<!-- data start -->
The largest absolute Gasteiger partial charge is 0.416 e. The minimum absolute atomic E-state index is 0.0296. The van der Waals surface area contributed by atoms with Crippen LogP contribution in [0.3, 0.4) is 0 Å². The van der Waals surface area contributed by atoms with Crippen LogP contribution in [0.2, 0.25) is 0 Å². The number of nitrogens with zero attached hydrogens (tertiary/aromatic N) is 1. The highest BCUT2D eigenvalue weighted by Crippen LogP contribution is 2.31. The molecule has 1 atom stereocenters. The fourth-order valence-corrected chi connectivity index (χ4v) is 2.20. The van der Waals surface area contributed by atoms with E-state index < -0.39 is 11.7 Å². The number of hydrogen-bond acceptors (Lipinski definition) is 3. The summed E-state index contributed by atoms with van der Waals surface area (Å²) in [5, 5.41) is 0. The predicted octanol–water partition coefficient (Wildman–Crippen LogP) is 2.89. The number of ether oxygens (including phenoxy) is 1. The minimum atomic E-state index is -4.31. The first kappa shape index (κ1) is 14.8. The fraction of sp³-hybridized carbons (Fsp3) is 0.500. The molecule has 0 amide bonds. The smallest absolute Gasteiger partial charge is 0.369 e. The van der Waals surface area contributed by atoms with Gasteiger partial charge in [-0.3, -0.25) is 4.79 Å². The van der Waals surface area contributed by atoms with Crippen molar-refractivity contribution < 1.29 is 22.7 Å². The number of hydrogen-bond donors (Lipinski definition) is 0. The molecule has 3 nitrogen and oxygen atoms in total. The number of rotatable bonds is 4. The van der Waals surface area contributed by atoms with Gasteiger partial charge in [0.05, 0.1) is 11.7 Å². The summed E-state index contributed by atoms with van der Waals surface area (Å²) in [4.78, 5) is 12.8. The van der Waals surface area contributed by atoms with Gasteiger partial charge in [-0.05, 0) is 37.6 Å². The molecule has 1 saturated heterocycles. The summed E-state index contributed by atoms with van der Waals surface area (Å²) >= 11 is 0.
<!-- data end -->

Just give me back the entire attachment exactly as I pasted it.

The largest absolute Gasteiger partial charge is 0.416 e. The minimum absolute atomic E-state index is 0.0296. The van der Waals surface area contributed by atoms with Crippen LogP contribution in [0.3, 0.4) is 0 Å². The van der Waals surface area contributed by atoms with Crippen LogP contribution in [0.2, 0.25) is 0 Å². The number of nitrogens with zero attached hydrogens (tertiary/aromatic N) is 1. The highest BCUT2D eigenvalue weighted by Crippen LogP contribution is 2.31. The molecule has 1 atom stereocenters. The fourth-order valence-corrected chi connectivity index (χ4v) is 2.20. The van der Waals surface area contributed by atoms with E-state index < -0.39 is 11.7 Å². The number of hydrogen-bond acceptors (Lipinski definition) is 3. The summed E-state index contributed by atoms with van der Waals surface area (Å²) in [5, 5.41) is 0. The predicted octanol–water partition coefficient (Wildman–Crippen LogP) is 2.89. The number of ether oxygens (including phenoxy) is 1. The minimum atomic E-state index is -4.31. The first kappa shape index (κ1) is 14.8. The fraction of sp³-hybridized carbons (Fsp3) is 0.500. The molecule has 0 amide bonds. The smallest absolute Gasteiger partial charge is 0.369 e. The van der Waals surface area contributed by atoms with Gasteiger partial charge in [-0.3, -0.25) is 4.79 Å². The van der Waals surface area contributed by atoms with Crippen molar-refractivity contribution < 1.29 is 22.7 Å². The number of hydrogen-bond donors (Lipinski definition) is 0. The molecule has 3 nitrogen and oxygen atoms in total. The number of rotatable bonds is 4. The van der Waals surface area contributed by atoms with Gasteiger partial charge in [0.05, 0.1) is 11.7 Å². The summed E-state index contributed by atoms with van der Waals surface area (Å²) in [4.78, 5) is 12.8. The van der Waals surface area contributed by atoms with Gasteiger partial charge in [-0.05, 0) is 37.6 Å². The molecule has 1 saturated heterocycles. The summed E-state index contributed by atoms with van der Waals surface area (Å²) >= 11 is 0.